+ Audiences differ in their willingness to consume and share information on Twitter: Al-Jazeera’s audience is the most active in terms of publishing and retweeting content on Twitter, while the Fox News audience generates substantially more clicks from its audience.
+ A large number of Followers doesn’t necessarily translate into action: Despite being the largest account, the New York Times garners the fewest clicks per Tweet when audience size is normalized and earns many fewer retweets when compared to accounts that are much smaller.
+ Timing and topical interest matter when seeking attention: By arranging audience tweets into topic maps, we were able to visualize the flow of attention between topics of interest, across the different audiences.
Some key data points from Google on the mushrooming impact of mobile in the marketplace.
-- 85% of mobile devices will be web enabled by next year. -- Mobile search has grown 4x in the past year. -- 1 in 3 mobile searches have local intent. -- 30% of restaurant searches are from mobile devices. -- 59% visit a local store after searching it on the mobile web.
Google's SVP for America Sales sees enormous shifts sitll to come, with the web becoming pretty much ubiquitous thanks to mobile.
"We’ll get the web anywhere and everywhere. There will be over 10 billion mobile subscribers and 300 million internet-enabled televisions. This will increase appetites for non-traditional content, with half our screen time spent on social networks, UGC, citizen journalism and blogs."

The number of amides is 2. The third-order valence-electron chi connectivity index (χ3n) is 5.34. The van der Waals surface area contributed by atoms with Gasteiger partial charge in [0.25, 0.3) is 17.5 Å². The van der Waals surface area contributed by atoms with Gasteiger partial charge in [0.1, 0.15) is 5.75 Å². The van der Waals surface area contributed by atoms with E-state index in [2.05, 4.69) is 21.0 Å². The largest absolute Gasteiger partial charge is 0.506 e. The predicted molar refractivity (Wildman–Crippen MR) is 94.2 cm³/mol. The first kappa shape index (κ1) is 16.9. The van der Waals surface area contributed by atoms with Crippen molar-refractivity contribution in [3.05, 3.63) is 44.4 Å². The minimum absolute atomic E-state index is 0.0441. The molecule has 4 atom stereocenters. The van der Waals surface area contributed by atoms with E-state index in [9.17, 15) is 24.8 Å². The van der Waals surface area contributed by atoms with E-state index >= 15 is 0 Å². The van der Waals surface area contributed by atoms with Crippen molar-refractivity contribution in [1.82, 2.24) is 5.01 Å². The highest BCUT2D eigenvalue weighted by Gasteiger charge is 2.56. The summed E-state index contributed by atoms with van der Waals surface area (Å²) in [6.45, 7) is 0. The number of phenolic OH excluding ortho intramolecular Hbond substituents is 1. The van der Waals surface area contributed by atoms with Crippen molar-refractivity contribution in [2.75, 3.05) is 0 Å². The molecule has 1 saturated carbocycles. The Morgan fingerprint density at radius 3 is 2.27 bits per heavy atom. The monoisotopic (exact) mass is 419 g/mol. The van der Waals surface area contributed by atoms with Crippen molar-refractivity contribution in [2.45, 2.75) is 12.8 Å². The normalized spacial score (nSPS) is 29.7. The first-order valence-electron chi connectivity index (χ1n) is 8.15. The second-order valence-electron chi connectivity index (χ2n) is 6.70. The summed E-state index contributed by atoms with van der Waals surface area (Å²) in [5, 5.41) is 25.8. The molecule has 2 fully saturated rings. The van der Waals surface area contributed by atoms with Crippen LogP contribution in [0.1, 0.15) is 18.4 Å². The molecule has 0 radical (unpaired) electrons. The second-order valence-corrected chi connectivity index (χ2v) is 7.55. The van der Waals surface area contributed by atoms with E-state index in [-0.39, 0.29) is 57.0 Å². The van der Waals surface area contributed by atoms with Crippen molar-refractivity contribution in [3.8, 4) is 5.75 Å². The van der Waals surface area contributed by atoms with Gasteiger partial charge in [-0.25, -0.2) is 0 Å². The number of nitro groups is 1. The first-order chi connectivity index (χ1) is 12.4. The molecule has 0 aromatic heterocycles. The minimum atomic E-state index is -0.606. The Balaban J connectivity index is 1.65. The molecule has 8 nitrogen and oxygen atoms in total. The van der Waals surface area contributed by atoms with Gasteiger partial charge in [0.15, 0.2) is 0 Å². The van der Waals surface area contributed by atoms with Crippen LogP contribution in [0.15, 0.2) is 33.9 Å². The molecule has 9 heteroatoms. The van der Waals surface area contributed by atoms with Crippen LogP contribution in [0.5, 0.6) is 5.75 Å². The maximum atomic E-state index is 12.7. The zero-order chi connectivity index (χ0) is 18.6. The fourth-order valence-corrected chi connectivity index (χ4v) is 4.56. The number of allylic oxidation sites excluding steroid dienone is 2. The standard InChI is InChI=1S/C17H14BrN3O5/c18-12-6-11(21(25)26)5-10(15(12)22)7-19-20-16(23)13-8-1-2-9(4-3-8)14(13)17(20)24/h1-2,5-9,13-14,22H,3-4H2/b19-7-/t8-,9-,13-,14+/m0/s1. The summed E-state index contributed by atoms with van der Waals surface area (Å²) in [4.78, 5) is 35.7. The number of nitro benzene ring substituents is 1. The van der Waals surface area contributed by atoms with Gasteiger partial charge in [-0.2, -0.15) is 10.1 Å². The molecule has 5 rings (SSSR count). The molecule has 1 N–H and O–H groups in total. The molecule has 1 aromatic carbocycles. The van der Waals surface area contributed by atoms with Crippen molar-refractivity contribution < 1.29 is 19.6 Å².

Dennis Woodside predicts digital will get 40% of all ad dollars and "all retailers will go mobile. Couponing, circular spending and formats will migrate, with offers that are more targeted, personalized and accountable."
When it comes to content, consumers will be even more empowered and will increasingly turn to friends and social networks for counsel. "Brands that build web services that foster community and loyalty gain equity; those that rely solely on price and selection fade."
With a "deluge of information (that) could drown out the consumer," will come opportunities for content savvy intermediaries.
"Intermediaries will build business models on curating content and facilitating choices. Tomorrow’s services help answer questions about complex, value-added products and services such as, ‘Which lawyer within 20 miles of my home has expertise on tax issues in living trusts?’ The local and personal becomes more important."